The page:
Every year around mid-summer, the InsideCounsel editorial team sits down to discuss the editorial calendar for the following year. First we ask ourselves what we think our readers will need to know in the coming year. To answer this, we refer to previous issues, do research and talk to in-house as well as law firm lawyers to gain insight on what’s most important to you.

Then, individually, we make a list of all the ideas we have, including current events, best practices and how-to stories. Finally, we meet to discuss them and decide which ones will make the cut.  

The most important questions we must ask about each article that goes into InsideCounsel are: “Why do in-house counsel need to know?” and “Is this timely for our readers?” The first question is fairly easy to answer, but as we map out the major stories we will be reporting on in the coming year, it’s always hard to know what will be relevant by the time we actually go to press.  

During one of these editorial meetings in 2008, we launched into a discussion about our annual General Counsel Survey. We had been running the survey for nearly 20 years, and we had noticed that in the previous five years, the results were basically the same: There were a few complaints from both sides, but generally both in-house lawyers and outside counsel were content in their relationships. So we decided to scrap it—reading the same story year after year wasn’t providing any value to our readers.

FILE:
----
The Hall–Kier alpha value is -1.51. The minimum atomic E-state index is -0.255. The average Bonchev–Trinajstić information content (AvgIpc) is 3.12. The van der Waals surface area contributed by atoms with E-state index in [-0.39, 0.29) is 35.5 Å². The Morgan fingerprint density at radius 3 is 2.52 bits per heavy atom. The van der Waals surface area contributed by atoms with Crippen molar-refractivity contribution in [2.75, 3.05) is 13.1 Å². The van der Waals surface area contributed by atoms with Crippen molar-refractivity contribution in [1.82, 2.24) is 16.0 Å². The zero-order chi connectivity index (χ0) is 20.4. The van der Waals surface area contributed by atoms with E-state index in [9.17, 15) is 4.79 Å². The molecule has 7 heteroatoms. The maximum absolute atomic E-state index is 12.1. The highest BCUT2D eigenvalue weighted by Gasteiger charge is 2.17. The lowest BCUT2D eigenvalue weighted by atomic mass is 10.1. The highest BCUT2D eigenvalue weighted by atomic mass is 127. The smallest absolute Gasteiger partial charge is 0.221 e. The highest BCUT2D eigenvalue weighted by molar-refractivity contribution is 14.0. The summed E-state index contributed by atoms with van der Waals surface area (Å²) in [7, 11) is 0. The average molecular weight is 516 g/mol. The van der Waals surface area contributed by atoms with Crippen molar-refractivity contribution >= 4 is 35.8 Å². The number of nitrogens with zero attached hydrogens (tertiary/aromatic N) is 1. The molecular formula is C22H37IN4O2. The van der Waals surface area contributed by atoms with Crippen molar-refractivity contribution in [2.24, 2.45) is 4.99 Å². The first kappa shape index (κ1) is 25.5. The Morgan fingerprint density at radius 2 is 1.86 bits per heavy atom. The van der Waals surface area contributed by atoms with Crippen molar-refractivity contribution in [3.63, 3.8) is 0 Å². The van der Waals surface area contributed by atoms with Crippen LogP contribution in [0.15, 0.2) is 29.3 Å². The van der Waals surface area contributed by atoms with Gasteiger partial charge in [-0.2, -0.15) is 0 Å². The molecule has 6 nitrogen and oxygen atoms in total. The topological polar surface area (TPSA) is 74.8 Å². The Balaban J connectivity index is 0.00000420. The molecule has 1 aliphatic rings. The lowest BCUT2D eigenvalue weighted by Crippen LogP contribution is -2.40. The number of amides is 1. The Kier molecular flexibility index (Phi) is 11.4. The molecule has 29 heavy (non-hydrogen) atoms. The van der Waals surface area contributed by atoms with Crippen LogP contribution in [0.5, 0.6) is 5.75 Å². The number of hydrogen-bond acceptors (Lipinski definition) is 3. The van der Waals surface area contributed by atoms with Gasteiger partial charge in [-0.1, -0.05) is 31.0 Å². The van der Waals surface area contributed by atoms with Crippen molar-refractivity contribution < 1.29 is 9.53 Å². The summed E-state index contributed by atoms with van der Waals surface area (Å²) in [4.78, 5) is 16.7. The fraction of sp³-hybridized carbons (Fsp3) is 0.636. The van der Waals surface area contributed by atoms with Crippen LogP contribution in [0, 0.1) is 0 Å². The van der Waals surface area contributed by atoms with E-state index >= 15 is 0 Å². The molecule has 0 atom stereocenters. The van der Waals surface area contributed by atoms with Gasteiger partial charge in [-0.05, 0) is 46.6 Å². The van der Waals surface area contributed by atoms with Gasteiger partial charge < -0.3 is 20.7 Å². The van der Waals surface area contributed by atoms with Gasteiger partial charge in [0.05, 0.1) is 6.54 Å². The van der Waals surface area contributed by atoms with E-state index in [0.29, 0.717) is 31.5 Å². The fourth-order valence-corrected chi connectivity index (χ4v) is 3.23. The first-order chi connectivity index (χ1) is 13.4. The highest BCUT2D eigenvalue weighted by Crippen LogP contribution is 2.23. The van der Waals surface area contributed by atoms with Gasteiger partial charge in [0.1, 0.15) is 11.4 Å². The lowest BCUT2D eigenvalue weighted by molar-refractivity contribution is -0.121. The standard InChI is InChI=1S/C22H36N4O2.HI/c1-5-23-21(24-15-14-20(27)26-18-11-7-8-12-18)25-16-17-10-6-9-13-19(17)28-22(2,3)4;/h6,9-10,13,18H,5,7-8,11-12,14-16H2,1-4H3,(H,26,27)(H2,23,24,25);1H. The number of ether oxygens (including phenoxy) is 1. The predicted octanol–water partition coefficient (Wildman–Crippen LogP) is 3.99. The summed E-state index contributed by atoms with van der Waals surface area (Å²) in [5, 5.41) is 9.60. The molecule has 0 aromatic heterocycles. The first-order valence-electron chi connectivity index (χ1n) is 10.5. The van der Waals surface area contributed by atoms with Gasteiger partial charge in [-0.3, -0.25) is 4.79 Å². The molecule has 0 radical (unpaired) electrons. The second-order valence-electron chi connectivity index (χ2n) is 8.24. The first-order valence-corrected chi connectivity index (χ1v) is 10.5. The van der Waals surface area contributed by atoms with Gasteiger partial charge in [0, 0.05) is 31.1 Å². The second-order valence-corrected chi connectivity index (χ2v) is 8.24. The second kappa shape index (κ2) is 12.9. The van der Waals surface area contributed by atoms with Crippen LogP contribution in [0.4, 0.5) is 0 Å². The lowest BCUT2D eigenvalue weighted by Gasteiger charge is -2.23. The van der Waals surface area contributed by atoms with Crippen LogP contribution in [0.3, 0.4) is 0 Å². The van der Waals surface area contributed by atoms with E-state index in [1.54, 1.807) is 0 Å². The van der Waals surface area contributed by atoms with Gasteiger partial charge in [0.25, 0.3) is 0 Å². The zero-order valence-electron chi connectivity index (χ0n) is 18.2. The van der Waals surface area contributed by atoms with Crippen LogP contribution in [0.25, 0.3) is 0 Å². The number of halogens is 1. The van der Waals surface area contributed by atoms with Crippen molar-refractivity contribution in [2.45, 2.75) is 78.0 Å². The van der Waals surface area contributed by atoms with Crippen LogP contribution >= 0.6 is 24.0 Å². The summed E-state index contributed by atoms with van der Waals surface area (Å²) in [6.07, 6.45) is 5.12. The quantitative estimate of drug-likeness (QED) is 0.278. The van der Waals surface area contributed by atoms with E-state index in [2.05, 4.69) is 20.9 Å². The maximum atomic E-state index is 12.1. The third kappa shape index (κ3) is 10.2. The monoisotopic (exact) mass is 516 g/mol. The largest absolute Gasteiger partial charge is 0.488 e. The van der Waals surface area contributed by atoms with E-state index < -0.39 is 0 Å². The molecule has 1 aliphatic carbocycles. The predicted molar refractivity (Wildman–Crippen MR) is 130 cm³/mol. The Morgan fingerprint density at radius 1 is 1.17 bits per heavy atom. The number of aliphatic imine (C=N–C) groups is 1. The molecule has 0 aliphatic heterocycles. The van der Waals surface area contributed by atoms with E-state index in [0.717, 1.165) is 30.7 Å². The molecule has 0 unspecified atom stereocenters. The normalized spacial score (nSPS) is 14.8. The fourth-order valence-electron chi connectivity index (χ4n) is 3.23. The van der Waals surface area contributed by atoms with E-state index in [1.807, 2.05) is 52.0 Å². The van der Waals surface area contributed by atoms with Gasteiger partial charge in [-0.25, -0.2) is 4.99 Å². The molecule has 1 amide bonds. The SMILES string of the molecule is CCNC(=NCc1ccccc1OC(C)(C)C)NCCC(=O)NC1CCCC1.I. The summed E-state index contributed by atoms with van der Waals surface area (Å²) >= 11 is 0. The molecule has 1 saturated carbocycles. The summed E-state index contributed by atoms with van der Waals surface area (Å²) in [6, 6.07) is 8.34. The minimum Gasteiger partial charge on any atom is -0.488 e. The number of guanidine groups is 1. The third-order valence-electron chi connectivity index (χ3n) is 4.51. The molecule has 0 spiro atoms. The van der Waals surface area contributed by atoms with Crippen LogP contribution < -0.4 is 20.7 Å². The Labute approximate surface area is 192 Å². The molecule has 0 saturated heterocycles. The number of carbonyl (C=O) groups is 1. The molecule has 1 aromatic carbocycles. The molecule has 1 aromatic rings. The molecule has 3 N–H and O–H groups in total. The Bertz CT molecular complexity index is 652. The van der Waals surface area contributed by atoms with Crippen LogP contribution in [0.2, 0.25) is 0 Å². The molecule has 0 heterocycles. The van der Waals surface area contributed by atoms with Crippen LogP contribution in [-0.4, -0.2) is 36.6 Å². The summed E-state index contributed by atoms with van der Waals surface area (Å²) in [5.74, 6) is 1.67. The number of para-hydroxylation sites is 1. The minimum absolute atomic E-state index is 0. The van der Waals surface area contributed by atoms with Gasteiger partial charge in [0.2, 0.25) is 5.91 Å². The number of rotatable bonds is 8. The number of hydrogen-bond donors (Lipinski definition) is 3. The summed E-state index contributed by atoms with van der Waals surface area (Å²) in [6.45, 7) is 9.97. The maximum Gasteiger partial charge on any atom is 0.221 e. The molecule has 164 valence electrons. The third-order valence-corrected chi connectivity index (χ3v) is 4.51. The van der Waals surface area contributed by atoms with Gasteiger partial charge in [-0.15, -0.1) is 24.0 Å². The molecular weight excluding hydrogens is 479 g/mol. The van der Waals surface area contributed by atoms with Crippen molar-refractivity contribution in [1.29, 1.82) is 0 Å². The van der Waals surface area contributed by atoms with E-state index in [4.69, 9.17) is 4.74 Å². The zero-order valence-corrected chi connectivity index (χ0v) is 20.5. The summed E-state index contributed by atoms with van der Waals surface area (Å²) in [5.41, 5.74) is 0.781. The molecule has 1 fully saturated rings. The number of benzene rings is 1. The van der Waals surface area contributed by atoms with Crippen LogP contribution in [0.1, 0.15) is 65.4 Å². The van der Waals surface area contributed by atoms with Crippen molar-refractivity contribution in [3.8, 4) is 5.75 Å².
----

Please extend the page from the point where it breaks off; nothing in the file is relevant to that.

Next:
Then the economy took a nosedive, and over the course of the next year we watched several high-profile law firms close their doors, legal departments suffer cutbacks in both budgets and staffs, and in-house counsel place more demands on outside counsel. So in summer 2009, when we had our 2010 editorial calendar meeting, we decided to put the General Counsel Survey back on the agenda—and check back in with our readers on this topic.

We expected this “new economy” would have quite an impact on what GCs think of their outside firms. We reported the story a bit differently—focusing primarily on the GC response and  the state of the legal department. We were surprised that the economy didn’t have the impact we expected—GCs overall are still satisfied with their firms. However, the survey did glean some valuable insights on the changing dynamics of the in-house-outside counsel relationship. Read “What’s really going on in today’s legal departments” and see if you can relate.